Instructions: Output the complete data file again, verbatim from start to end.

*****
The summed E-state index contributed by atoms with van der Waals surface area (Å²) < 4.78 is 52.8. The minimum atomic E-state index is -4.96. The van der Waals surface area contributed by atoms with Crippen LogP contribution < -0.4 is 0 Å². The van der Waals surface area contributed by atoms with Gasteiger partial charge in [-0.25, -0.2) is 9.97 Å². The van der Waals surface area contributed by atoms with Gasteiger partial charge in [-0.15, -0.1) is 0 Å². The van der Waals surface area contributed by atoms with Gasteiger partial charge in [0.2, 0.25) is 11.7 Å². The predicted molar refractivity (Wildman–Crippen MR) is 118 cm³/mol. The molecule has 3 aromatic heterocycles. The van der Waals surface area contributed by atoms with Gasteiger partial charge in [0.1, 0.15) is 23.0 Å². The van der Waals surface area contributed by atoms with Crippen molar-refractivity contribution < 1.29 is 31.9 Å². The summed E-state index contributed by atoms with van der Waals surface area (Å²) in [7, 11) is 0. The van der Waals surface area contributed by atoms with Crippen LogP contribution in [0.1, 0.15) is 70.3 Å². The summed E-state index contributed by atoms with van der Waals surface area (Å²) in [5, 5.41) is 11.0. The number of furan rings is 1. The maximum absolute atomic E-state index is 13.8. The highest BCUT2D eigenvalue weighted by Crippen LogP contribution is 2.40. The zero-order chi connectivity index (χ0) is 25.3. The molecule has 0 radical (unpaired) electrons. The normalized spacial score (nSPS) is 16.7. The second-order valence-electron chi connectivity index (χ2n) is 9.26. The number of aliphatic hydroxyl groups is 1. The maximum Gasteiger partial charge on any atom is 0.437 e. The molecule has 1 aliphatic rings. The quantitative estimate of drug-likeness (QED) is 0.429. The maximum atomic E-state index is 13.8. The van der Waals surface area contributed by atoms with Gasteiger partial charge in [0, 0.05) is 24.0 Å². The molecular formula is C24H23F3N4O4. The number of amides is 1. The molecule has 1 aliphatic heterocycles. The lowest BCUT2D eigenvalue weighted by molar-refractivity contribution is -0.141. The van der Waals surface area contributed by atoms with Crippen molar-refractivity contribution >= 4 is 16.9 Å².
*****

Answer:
The summed E-state index contributed by atoms with van der Waals surface area (Å²) < 4.78 is 52.8. The minimum atomic E-state index is -4.96. The van der Waals surface area contributed by atoms with Crippen LogP contribution < -0.4 is 0 Å². The van der Waals surface area contributed by atoms with Gasteiger partial charge in [-0.25, -0.2) is 9.97 Å². The van der Waals surface area contributed by atoms with Gasteiger partial charge in [-0.15, -0.1) is 0 Å². The van der Waals surface area contributed by atoms with Gasteiger partial charge in [0.2, 0.25) is 11.7 Å². The predicted molar refractivity (Wildman–Crippen MR) is 118 cm³/mol. The molecule has 3 aromatic heterocycles. The van der Waals surface area contributed by atoms with Gasteiger partial charge in [0.1, 0.15) is 23.0 Å². The van der Waals surface area contributed by atoms with Crippen molar-refractivity contribution < 1.29 is 31.9 Å². The summed E-state index contributed by atoms with van der Waals surface area (Å²) in [7, 11) is 0. The van der Waals surface area contributed by atoms with Crippen LogP contribution in [0.1, 0.15) is 70.3 Å². The summed E-state index contributed by atoms with van der Waals surface area (Å²) in [5, 5.41) is 11.0. The number of furan rings is 1. The maximum absolute atomic E-state index is 13.8. The highest BCUT2D eigenvalue weighted by Crippen LogP contribution is 2.40. The zero-order chi connectivity index (χ0) is 25.3. The molecule has 0 radical (unpaired) electrons. The normalized spacial score (nSPS) is 16.7. The second-order valence-electron chi connectivity index (χ2n) is 9.26. The number of aliphatic hydroxyl groups is 1. The maximum Gasteiger partial charge on any atom is 0.437 e. The molecule has 1 aliphatic rings. The quantitative estimate of drug-likeness (QED) is 0.429. The maximum atomic E-state index is 13.8. The van der Waals surface area contributed by atoms with Gasteiger partial charge in [0, 0.05) is 24.0 Å². The molecular formula is C24H23F3N4O4. The number of amides is 1. The molecule has 1 aliphatic heterocycles. The lowest BCUT2D eigenvalue weighted by molar-refractivity contribution is -0.141. The van der Waals surface area contributed by atoms with Crippen molar-refractivity contribution >= 4 is 16.9 Å².